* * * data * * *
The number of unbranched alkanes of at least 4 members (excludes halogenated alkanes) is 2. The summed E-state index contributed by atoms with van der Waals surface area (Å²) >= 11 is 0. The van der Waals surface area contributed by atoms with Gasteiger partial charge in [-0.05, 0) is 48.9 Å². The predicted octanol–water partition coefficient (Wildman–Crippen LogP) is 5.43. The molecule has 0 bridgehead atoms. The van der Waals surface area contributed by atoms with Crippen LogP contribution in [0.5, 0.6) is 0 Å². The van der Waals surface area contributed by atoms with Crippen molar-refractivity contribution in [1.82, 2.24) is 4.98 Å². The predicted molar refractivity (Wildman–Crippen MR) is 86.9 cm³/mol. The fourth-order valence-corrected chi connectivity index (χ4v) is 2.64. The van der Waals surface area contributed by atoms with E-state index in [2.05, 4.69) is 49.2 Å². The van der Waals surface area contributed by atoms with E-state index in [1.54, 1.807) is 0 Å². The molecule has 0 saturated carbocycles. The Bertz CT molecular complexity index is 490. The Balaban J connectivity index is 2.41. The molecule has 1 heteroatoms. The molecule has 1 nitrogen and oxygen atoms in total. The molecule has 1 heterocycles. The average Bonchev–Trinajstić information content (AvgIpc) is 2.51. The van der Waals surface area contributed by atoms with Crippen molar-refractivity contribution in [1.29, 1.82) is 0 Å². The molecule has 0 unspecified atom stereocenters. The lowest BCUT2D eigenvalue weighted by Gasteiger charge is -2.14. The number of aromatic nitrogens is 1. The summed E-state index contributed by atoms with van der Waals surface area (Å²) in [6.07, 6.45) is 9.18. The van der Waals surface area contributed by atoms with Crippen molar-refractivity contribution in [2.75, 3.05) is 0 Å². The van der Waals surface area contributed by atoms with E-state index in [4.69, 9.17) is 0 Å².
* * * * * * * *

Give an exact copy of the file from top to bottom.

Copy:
The number of unbranched alkanes of at least 4 members (excludes halogenated alkanes) is 2. The summed E-state index contributed by atoms with van der Waals surface area (Å²) >= 11 is 0. The van der Waals surface area contributed by atoms with Gasteiger partial charge in [-0.05, 0) is 48.9 Å². The predicted octanol–water partition coefficient (Wildman–Crippen LogP) is 5.43. The molecule has 0 bridgehead atoms. The van der Waals surface area contributed by atoms with Crippen LogP contribution in [0.5, 0.6) is 0 Å². The van der Waals surface area contributed by atoms with Crippen molar-refractivity contribution in [1.82, 2.24) is 4.98 Å². The predicted molar refractivity (Wildman–Crippen MR) is 86.9 cm³/mol. The fourth-order valence-corrected chi connectivity index (χ4v) is 2.64. The van der Waals surface area contributed by atoms with E-state index in [2.05, 4.69) is 49.2 Å². The van der Waals surface area contributed by atoms with E-state index in [1.54, 1.807) is 0 Å². The molecule has 0 saturated carbocycles. The Bertz CT molecular complexity index is 490. The Balaban J connectivity index is 2.41. The molecule has 1 heteroatoms. The molecule has 1 nitrogen and oxygen atoms in total. The molecule has 1 heterocycles. The average Bonchev–Trinajstić information content (AvgIpc) is 2.51. The van der Waals surface area contributed by atoms with Crippen molar-refractivity contribution in [1.29, 1.82) is 0 Å². The molecule has 0 unspecified atom stereocenters. The lowest BCUT2D eigenvalue weighted by Gasteiger charge is -2.14. The number of aromatic nitrogens is 1. The summed E-state index contributed by atoms with van der Waals surface area (Å²) in [6.07, 6.45) is 9.18. The van der Waals surface area contributed by atoms with Crippen molar-refractivity contribution in [2.75, 3.05) is 0 Å². The van der Waals surface area contributed by atoms with E-state index in [4.69, 9.17) is 0 Å².